Sparkle Unleashed (PlayStation 4) Review

By Gareth F 31.08.2016 3

Review for Sparkle Unleashed  on PlayStation 4

It's a fairly rare occurrence at Cubed3 towers, but occasionally a review code will slip down the side of its virtual couch cushions, and wind up getting overlooked for no good reason. Why, only recently a misplaced coupon for Sparkle Unleashed, a game that first hit the PS4 a year or so back, was unearthed during an unusually thorough forage for a Pokémon that had been spotted lurking about the office. Admittedly, the likelihood of anybody patiently holding fire on purchasing 10tons' ball-blasting opus seemed highly unlikely, but it's only right that the code should be redeemed to fulfil its digital destiny and actually get reviewed. Better late than never, right? So without further ado… here it is.

While Sparkle Unleashed might sound like a budget brand of dishwasher tablets, it's actually the third title in a series that originated on the mobile platforms and has since spread onto the home consoles. It tells the tale of a mysterious, secluded world, smothered by an impenetrable darkness that can only be saved by illuminating a series of magical braziers (not ladies underwear btw… confirmed), which makes it sound more like one of the Trine games than the fully-fledged sphere shunter it actually is.

Screenshot for Sparkle Unleashed  on PlayStation 4

Yep, it's a colour-based, match-three, ball-centric puzzler, very much in the style of Zuma, which, for the benefit of the few remaining people unfamiliar with Popcap's bauble-banging series, sports a very simple and easy to understand premise. There are usually one or two pre-ordained paths that end with a hole, balls of varying colours start to continuously roll slowly down the path towards the orifice which can be removed from play when three or more of the same colour get matched together.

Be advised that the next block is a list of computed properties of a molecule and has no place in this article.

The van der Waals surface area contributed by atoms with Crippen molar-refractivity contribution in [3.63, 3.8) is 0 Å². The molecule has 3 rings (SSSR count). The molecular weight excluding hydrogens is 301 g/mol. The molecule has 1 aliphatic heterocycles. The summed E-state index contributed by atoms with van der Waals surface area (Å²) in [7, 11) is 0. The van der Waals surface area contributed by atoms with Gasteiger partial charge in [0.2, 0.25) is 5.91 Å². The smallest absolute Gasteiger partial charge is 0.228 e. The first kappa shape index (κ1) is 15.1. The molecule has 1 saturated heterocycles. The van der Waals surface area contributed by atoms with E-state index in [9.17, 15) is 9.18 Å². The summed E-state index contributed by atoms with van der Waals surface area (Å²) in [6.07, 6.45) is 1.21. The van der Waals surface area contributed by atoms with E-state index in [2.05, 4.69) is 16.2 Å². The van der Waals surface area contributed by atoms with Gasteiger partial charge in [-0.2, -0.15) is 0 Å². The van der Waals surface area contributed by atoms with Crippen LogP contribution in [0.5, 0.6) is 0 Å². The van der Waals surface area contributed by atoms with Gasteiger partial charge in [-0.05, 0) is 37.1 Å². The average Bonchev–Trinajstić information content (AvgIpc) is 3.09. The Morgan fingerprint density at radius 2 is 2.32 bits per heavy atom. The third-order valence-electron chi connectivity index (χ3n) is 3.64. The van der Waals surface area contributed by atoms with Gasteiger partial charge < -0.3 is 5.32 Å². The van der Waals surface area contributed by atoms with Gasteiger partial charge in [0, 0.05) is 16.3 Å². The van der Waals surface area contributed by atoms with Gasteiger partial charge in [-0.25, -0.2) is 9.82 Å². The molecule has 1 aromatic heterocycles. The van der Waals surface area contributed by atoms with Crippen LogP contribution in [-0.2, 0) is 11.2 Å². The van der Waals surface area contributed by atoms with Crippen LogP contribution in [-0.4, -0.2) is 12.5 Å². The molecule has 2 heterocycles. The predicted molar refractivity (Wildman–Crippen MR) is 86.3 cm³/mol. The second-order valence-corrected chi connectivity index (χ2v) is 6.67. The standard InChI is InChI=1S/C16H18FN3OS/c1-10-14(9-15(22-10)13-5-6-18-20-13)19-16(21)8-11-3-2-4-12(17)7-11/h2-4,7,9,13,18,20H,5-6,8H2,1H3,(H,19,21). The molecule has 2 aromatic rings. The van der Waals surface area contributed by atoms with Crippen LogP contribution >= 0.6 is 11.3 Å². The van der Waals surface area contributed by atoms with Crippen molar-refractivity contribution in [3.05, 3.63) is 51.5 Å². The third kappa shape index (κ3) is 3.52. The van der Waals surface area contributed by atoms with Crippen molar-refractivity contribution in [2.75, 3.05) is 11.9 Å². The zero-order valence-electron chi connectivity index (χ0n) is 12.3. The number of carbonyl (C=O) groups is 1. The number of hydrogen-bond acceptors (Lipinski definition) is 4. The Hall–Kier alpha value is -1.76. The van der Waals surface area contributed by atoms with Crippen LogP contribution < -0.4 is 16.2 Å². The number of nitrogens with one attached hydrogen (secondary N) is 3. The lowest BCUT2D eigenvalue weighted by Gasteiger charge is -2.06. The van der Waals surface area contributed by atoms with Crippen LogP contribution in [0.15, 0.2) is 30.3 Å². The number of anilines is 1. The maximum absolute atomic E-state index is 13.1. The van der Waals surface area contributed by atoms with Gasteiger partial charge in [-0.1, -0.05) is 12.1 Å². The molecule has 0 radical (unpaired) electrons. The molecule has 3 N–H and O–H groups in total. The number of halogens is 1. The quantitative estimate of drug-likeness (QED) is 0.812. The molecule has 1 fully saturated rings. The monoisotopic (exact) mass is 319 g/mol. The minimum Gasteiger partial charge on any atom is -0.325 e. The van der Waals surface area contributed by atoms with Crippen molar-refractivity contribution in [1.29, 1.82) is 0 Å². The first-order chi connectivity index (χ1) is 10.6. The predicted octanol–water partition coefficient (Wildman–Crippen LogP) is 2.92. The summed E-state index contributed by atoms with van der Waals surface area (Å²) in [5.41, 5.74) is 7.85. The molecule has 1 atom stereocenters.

Matches are created by aiming and propelling the stream of randomly coloured balls from the player's moveable orb-sling towards the constantly creeping marble train, displacing the balls either side at its point of impact. If three or more are matched they'll disappear from play either leaving a gap or, if it's been planned well, roll back to re-connect magnetically providing that the colours match at either side of the gap.

Screenshot for Sparkle Unleashed  on PlayStation 4

Smart players will soon realise that a bit of forward planning regarding strategic ball placement can set off a chain reaction of events, as subsequent matches get made when the gaps reconnect. Toss a variety of obstacles (tunnels etc), and power ups into the mix to further hinder/aid the task at hand and the challenge is set. The game ends as soon as a ball drops down a hole - and if that makes Sparkle Unleashed sound like a blatant clone of Zuma, then that's because it is.